Frequency and Energy
These two formulas look quite unrelated. However, in the following proof, I'll show that Rutherford's equation becomes a good approximation to Bohr's at high energy levels. Based on Balmer's formula,
Bohr assumed that the angular momentum L of an electron in a hydrogen atom had to satisfy the condition
where n is a positive integer. If the electron is in a circular orbit
around the nucleus at the nth energy level, then its angular momentum
is also described by the equation
where m is the electron's mass and v and r are its speed
and orbital radius at this energy level. Therefore,
To find another relationship between r and v, we can apply
Newton's second law, F= ma, and the coulomb force, to the
electronthis has been done elsewhere.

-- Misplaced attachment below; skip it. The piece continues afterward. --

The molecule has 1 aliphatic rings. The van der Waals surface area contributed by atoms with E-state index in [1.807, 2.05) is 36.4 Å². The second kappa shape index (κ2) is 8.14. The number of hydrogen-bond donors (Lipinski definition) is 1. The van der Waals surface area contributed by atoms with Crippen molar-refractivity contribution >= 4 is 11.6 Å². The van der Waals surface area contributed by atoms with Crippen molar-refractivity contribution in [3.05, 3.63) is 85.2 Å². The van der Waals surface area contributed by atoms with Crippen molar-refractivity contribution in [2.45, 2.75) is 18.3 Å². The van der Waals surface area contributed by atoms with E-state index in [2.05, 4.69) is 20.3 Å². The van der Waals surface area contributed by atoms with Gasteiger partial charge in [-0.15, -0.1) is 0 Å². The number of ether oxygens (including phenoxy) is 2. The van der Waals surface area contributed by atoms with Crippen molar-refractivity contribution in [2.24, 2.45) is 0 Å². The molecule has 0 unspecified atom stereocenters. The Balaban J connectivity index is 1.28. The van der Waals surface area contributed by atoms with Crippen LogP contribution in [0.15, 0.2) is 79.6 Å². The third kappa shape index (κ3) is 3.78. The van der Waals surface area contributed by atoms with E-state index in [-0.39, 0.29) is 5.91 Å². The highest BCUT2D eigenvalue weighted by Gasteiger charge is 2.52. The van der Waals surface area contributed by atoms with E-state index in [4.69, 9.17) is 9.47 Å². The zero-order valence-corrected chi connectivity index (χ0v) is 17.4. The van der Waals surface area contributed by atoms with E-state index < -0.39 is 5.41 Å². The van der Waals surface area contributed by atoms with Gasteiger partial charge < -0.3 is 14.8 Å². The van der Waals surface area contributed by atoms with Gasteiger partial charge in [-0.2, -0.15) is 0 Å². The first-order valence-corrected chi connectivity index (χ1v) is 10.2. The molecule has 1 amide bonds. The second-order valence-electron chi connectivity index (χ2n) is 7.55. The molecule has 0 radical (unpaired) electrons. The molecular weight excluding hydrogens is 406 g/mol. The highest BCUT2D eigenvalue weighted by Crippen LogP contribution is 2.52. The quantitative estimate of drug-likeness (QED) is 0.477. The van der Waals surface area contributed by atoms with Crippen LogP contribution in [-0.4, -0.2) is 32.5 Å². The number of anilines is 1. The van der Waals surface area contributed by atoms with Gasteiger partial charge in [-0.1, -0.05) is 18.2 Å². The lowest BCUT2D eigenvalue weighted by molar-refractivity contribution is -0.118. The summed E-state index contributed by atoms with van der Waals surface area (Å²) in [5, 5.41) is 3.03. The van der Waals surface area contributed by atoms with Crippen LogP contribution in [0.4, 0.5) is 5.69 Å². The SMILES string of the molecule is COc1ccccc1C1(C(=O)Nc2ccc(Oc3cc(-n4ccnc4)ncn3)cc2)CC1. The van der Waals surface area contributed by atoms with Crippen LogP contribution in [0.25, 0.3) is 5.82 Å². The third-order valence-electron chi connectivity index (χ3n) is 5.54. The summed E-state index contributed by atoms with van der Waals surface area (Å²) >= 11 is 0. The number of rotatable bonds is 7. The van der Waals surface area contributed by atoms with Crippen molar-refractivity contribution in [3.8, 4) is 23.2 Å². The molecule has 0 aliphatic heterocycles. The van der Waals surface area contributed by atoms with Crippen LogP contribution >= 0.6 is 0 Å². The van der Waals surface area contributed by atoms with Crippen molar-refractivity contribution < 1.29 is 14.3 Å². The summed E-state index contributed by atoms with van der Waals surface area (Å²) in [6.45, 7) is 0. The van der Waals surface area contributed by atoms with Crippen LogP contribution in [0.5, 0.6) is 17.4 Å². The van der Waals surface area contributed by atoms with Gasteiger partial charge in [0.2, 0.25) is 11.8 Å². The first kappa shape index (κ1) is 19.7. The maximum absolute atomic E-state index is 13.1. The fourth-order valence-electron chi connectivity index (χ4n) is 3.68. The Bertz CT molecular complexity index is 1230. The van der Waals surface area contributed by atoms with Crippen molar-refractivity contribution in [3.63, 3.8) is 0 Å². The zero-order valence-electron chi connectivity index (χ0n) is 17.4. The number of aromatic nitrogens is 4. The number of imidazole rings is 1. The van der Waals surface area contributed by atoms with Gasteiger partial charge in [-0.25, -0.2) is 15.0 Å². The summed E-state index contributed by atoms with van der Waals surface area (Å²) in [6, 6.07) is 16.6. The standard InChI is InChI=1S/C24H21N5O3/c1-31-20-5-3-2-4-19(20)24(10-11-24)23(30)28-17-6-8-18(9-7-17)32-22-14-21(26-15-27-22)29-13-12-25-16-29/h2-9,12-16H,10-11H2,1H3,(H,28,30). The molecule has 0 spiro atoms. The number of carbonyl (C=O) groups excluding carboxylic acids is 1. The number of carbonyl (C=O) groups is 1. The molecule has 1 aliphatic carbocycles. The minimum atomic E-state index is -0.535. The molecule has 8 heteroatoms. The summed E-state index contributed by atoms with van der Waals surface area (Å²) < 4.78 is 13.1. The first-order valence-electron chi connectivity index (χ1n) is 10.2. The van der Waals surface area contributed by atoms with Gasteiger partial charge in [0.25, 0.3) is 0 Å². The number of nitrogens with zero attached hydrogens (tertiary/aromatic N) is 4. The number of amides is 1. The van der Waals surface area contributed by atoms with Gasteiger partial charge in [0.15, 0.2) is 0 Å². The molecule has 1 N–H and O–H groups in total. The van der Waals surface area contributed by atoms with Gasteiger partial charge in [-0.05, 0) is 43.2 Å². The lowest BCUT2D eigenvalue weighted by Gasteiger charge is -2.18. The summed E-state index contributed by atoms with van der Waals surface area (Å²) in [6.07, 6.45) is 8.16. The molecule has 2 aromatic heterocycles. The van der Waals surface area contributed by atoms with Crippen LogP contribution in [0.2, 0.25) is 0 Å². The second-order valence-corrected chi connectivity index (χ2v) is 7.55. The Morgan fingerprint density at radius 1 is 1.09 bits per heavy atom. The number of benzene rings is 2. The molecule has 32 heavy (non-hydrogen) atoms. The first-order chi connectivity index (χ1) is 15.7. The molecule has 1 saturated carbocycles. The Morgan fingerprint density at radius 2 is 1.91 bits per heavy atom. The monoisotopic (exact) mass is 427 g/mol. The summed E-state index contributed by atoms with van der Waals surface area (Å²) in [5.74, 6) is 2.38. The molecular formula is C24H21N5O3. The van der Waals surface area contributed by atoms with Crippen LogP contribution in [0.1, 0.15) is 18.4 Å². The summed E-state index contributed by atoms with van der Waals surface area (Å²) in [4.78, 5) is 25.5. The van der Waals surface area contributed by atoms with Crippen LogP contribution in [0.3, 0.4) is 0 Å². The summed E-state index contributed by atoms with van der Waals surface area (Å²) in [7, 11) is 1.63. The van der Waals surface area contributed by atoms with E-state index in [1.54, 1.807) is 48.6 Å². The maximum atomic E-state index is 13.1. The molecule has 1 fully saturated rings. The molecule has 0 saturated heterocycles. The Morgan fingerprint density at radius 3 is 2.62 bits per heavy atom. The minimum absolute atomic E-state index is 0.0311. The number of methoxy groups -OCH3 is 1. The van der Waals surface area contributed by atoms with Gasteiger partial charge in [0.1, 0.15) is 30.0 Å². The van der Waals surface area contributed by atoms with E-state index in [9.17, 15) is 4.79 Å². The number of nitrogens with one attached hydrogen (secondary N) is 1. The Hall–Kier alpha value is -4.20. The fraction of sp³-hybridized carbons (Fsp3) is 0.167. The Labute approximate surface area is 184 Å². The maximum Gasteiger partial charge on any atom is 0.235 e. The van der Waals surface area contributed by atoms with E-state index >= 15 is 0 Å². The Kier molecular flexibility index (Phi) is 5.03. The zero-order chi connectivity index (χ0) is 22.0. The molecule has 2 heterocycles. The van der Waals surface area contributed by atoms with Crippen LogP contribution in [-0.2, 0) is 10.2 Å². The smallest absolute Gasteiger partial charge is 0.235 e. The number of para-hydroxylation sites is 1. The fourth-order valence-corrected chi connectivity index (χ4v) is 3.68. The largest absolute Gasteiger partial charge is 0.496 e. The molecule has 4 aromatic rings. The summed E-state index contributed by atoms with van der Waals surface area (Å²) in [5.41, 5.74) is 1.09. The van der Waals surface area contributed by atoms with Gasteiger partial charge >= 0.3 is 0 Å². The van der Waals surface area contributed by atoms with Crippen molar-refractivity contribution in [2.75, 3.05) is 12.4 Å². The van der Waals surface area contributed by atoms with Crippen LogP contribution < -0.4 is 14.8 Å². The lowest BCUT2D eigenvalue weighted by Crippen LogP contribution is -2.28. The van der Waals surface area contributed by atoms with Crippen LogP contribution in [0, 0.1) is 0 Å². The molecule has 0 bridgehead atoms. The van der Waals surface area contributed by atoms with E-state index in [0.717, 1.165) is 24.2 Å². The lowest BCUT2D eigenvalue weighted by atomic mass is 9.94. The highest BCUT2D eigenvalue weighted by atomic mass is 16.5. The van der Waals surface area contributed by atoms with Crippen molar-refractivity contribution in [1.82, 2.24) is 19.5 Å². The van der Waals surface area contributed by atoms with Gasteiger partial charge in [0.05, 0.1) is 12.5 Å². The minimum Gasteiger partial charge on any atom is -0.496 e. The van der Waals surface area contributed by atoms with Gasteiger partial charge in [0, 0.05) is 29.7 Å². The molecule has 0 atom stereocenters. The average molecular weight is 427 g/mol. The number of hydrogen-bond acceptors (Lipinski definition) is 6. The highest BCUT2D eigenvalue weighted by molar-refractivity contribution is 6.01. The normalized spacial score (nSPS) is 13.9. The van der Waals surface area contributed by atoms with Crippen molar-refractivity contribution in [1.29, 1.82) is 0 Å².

Using Bohr's formula for the angular momentum, it turns out that
Then, plugging into equation (3),
Now the total energy of an electron at a particular n can be calculated:
With the values obtained for r and v in (5)
and (6), this can be simplified to
(B is related to the Rydberg constant, R.) Given this value for E, it is clear that
the difference between energy levels n+1 and n
is
For large values of n, this energy difference approaches
Now consider the orbital frequency of the electron. Its angular frequency at level n must be
or, plugging in the values for r and v from equations (5) and (6),
Using the value of A defined in equation (5),
This bears a striking resemblance to the energy difference derived in equation
(10). And remarkably,
for large values of n. What's remarkable about it? Well, recall that
for large n, which makes Rutherford's and
Bohr's formulas approximately equivalent. Therefore, the frequency of the
emitted radiation approaches the electron's orbital frequency as n
increases.